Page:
Storm rips through Red River Valley to leave trail of damage and debris
FARGO - A thunderstorm packing winds in excess of 70 mph tore through the Red River Valley late Monday, leaving behind a massive swath of damage and debris.
Tornado sirens in the Fargo-Moorhead metro area sounded at 8:54 p.m. as the storm brought a wave of heavy rain and strong winds, snapping power poles, downing electric lines and trees, and littering darkened streets and yards with branches, garbage and construction debris.
Xcel Energy reported more than 26,000 customers lost service in Fargo and West Fargo as crews scrambled to restore power. Power outages also were reported throughout the region, including Moorhead, Dilworth and many other communities.
Neighbors reported flames 15 to 20 feet in the air Monday night after a fire tore through an apartment at a historic Moorhead building at 121 6th Ave. S. about 9:30 p.m.
Smoke damage was visible on the outside of the building, a former elementary school now listed in the National Register of Historic Places.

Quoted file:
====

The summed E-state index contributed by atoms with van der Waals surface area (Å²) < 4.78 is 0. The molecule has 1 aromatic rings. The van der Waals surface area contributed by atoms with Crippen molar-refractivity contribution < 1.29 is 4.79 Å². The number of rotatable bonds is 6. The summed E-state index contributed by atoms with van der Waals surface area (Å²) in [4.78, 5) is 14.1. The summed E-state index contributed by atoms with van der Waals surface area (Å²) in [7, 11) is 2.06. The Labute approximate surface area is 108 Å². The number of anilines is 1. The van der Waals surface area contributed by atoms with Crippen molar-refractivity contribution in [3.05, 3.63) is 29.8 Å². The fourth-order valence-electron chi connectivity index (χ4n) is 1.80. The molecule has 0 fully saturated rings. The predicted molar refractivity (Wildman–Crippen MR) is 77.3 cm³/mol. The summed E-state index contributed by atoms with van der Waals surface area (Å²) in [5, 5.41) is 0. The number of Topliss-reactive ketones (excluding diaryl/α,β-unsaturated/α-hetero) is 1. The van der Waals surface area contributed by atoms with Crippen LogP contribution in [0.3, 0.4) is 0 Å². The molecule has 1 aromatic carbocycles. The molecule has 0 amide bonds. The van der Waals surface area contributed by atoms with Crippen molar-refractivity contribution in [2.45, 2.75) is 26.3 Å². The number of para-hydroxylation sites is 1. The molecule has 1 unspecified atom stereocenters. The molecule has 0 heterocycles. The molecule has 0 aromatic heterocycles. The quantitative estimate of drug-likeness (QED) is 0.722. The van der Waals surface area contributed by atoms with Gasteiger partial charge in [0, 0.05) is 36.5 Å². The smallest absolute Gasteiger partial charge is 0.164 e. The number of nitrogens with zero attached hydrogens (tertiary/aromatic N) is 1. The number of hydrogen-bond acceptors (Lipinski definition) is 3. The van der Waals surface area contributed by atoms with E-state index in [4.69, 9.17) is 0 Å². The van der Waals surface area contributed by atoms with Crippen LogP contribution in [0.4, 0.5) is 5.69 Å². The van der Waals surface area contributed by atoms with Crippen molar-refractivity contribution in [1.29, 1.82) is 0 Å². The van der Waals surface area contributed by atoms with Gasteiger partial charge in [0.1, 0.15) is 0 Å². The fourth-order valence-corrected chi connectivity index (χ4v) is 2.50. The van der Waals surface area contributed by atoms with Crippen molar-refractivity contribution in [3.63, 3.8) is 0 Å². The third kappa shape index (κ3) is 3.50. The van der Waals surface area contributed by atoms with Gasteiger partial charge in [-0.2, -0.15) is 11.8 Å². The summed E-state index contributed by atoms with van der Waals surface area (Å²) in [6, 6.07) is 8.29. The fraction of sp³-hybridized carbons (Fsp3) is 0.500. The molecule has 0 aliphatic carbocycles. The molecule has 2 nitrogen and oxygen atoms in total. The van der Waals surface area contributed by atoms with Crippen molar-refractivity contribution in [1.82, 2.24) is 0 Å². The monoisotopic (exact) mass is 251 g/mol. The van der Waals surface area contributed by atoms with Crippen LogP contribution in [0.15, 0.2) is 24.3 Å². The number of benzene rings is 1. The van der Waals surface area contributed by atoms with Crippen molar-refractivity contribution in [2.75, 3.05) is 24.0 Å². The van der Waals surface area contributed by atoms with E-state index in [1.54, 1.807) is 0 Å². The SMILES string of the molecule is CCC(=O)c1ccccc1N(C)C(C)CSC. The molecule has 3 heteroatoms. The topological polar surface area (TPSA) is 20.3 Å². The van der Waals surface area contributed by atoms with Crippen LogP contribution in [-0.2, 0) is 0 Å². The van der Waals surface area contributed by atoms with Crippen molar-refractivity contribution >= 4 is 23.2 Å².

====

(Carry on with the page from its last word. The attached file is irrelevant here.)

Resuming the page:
At least one injury was reported in Moorhead after a tree fell on a woman's vehicle on Seventh Avenue South near Sixth Street. She had glass in her hands and face, but her injuries weren't believed to be serious, according to the dispatch call and police.
Greg Gust, meteorologist with the National Weather Service in Grand Forks, said most of the damage was likely due to high winds.
Winds of more than 70 mph were reported at Hector International Airport around 9 p.m.
"At this point, most of the damage that we've been hearing about has been wind damage," Gust said. "It's possible there may be some tornado damage interspersed within that."
Gust said a supercell thunderstorm forced its way north and northeast, from eastern Nebraska into eastern North Dakota.
"Early in the development, it started as supercell thunderstorms that were producing funnel cloud reports and possible tornado touchdowns," Gust said. "The squall line that took over in the evening hours was predominately downburst winds."
Gust said the weather service was still gathering reports of damage throughout the valley but, as of press time, had no confirmations of tornado touchdowns.
Firefighters, police and energy company employees fanned out across the metro as the first reports of injuries and power outages, which knocked out street lamps and traffic signals, inundated dispatchers.